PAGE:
Students Walk While Grownups Talk

The gun violence conversation roils while students try to make their voices heard

Hundreds of students across Lane County — and thousands around the country — rallied the morning of March 14 with the hope of forcing adults’ hands when it comes to gun control. The message was brief but powerful: Students want change and they want to make it happen.

Wednesday’s rallies were appetizers for another nationwide demonstration later this month. On March 24, “March for Our Lives” rallies will follow up on the momentum created last week. More than 730 marches are scheduled around the country.

Schools nationwide had the same message on March 14. Gun violence is ripping through the U.S., and students are worried they might be the next victims.

As students flooded onto the sidewalk directly in front of South Eugene High School, gathering around the flagpole, adults and other non-students were told to stay on the sidewalk across the parking lot. Only students and staff were allowed on school property during the rally.

Building on the momentum of successful Women’s Marches, the organizers called for the March 14 walkout. An expected crowd of 1,500-2,000 people will rally March 24 at the Wayne Morse Federal Courthouse to hear speakers before marching to 18th Avenue and Charnelton Street.

A group of nine high schoolers representing schools in Lane County organized Eugene’s event. Maya Corral, a senior at South and co-organizer of both rallies, says she wants, first and foremost, to support the Parkland students.

Corral says didn’t think she would be in this situation when she started at South. The “begrudging” activist didn’t think this would still be a problem in 2018.

Since 2013 there have been more than 300 incidents of gun violence on or around school campuses, according to EverytownResearch.org. Three of those have happened in Oregon, the bloodiest being in 2015 when a shooter killed nine students at Umpqua Community College.

A suicide at Bend High School and murder-suicide in Troutdale bring the death toll up to 12 in that time.

The danger was close to home in 1998, when a student at Thurston High School killed two students and injured 25 others after shooting his parents the day before. At the time, such violence seemed unthinkable, but that was before Columbine in Colorado, where 15 people, including the shooters, died in 1999.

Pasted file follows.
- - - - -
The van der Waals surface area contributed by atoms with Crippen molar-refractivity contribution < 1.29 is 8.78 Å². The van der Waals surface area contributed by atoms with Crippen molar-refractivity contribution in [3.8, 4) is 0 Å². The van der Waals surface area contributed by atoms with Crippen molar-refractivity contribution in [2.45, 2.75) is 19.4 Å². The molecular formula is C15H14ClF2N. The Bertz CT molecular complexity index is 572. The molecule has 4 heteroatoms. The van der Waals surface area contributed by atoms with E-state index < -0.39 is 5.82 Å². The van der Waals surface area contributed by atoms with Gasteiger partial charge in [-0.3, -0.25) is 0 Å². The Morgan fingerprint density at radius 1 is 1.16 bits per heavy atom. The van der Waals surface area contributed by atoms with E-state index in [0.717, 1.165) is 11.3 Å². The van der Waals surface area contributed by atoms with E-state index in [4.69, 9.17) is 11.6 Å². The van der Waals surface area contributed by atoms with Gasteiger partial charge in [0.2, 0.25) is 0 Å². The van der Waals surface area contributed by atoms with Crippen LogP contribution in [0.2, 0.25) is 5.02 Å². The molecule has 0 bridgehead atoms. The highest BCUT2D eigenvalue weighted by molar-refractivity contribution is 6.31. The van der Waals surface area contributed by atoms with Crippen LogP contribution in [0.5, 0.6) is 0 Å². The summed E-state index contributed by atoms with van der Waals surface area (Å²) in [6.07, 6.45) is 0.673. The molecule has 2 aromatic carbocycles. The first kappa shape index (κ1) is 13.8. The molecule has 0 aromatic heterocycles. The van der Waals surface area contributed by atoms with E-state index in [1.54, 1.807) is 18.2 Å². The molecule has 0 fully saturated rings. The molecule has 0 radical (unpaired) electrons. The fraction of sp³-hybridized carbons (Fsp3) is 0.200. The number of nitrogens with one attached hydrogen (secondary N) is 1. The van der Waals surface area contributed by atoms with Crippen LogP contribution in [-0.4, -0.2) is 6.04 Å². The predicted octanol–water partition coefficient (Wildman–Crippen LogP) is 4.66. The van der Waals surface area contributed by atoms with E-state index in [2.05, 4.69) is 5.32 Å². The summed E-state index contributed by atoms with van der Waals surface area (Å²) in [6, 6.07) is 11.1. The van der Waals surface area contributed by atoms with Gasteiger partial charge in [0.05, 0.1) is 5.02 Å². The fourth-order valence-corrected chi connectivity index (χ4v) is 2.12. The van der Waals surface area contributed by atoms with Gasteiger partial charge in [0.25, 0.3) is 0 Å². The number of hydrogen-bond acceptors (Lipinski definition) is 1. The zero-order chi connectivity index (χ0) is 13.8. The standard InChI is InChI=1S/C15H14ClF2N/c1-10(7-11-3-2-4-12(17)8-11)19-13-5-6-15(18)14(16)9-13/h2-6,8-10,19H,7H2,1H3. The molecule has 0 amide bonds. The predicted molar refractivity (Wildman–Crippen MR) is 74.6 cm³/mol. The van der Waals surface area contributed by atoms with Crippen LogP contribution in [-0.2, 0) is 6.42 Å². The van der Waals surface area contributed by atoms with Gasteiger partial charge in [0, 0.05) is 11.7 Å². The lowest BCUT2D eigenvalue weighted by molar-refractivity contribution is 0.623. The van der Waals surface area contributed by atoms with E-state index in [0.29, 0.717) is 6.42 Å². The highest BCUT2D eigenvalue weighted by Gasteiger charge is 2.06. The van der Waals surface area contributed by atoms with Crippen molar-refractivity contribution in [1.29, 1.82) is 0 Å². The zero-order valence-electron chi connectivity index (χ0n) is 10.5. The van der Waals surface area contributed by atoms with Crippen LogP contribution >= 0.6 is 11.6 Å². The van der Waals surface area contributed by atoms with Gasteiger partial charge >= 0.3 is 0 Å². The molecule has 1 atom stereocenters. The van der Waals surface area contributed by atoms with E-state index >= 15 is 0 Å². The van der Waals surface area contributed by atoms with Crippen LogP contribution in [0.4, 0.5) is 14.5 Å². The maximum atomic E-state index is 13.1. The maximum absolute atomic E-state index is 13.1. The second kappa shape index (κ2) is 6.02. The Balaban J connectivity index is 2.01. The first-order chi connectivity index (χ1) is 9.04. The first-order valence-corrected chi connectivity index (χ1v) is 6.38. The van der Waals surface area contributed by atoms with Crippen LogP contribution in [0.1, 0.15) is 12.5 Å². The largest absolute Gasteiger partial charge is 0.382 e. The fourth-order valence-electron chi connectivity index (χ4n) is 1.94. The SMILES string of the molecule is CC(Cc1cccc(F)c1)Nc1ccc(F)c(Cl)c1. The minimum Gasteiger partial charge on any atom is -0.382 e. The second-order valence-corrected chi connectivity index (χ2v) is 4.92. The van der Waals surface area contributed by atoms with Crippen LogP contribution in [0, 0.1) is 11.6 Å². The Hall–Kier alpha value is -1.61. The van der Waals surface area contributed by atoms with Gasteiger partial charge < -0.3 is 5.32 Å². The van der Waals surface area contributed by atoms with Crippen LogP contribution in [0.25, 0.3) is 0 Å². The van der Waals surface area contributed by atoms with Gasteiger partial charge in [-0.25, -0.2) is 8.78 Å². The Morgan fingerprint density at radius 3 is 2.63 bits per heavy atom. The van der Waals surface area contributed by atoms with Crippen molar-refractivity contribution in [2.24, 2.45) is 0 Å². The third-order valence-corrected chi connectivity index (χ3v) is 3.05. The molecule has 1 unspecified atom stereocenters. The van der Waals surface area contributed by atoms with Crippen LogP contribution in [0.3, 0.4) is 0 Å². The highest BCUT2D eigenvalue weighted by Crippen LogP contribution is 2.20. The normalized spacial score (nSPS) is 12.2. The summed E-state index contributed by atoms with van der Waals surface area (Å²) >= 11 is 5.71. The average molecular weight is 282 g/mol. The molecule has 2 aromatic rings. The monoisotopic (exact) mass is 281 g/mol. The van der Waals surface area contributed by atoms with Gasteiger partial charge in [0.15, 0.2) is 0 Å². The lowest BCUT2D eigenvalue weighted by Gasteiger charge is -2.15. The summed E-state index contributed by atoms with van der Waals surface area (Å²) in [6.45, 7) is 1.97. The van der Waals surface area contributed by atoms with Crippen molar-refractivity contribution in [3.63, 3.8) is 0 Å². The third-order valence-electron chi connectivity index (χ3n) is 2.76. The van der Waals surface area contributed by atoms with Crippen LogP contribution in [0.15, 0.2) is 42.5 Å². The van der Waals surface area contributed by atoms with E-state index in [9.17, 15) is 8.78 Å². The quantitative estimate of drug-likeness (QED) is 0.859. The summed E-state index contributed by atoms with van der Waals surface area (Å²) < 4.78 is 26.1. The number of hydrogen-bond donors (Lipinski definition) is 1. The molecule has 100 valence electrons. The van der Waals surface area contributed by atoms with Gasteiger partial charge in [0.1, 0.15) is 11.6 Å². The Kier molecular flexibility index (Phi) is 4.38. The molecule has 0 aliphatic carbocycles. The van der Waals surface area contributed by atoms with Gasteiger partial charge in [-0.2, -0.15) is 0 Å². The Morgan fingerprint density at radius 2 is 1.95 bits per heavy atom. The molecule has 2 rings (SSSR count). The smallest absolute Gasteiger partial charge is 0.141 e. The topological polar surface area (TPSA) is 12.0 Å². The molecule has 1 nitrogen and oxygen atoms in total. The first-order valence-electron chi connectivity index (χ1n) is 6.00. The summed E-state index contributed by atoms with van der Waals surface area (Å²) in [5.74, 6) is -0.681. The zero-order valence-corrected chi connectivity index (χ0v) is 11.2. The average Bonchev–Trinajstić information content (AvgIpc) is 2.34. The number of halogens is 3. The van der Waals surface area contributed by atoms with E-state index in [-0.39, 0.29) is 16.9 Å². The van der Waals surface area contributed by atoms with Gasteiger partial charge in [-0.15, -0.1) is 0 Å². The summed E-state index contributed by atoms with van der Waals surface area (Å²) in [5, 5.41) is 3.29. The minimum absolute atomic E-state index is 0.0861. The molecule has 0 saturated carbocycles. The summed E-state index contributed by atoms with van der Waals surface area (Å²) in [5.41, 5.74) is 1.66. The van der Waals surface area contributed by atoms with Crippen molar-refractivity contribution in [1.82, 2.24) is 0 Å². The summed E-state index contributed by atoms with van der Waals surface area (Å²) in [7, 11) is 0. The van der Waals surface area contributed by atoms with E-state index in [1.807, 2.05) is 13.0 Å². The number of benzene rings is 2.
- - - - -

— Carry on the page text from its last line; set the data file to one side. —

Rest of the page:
The list since then has been endless.

“The reason I’m angry about this issue is I’ve been a student for the last decade and there hasn’t been change,” Corral says. “I feel like I’m directly affected by this issue, and my representatives aren’t doing anything about it.”

Students have found their voices since the Parkland massacre. Adults are taking notice of the newfound platform, too.

“I think those students speak a truth that adults sometimes are unable or unwilling to speak,” Christy Monson, a member of Moms Demand Action, said at the South rally. “Demonstrating is exactly what they should be doing. And I expect we’ll hear a lot more from them in the future. We have a lot to learn from them.”

Moms Demand Action is a nonpartisan, grassroots organization started in 2012 following the Sandy Hook Elementary School shooting that killed 20 young students and six adults. The group advocates for sensible gun control, flexing its arms in all 50 states.

Since 2012, Oregon members of MDA have worked to shape local and national gun safety legislation. Andrea Platt, a volunteer communications leader, says she has sat down with both state and federal legislators to talk about how important gun safety is for Oregonians.

Platt joined MDA nearly two years ago when her children were put in danger by a man who discharged a gun in the Capitol visitors’ center in Washington, D.C.

“It really drove home that there is no safety when guns are in dangerous hands,” Platt says. “I thought, ‘I have to do something.’”

Platt and MDA have been slowly making headway. Supporting House Bill 4145 earlier this year helped close loopholes allowing convicted stalkers and domestic abusers to purchase or own weapons in Oregon.

In 2015 MDA supported Senate Bill 941, ensuring all private gun sales in Oregon — including online and gun show sales — required the same background checks as retail purchases.

When students take to the streets again Saturday, groups like MDA will be throwing their support behind them in hopes the momentum will lead to broad changes in the state’s and nation’s gun laws.

“When volunteers want to step up and support students doing this important work, we want to do that,” Platt says of MDA’s relationship to the protest. “But this is really a student-led effort. We aren’t going to tell them what they want. They are pretty clear on it.”

Despite their best efforts, adults have failed to achieve any lasting measures. Now they hope students can do something more.

“All of us are looking to make change,” Platt says. “We’ve got to do something different. They are absolutely essential to accomplishing our goals.” ■

The March for Our Lives will begin 11 am Saturday, March 24, in front of the Wayne L. Morse U.S. Courthouse, 405 E. 8th Ave. Student organizers will be wearing matching orange sweatshirts. Signs are encouraged. Visit the event Facebook page for more info: facebook.com/March4ourliveseugene.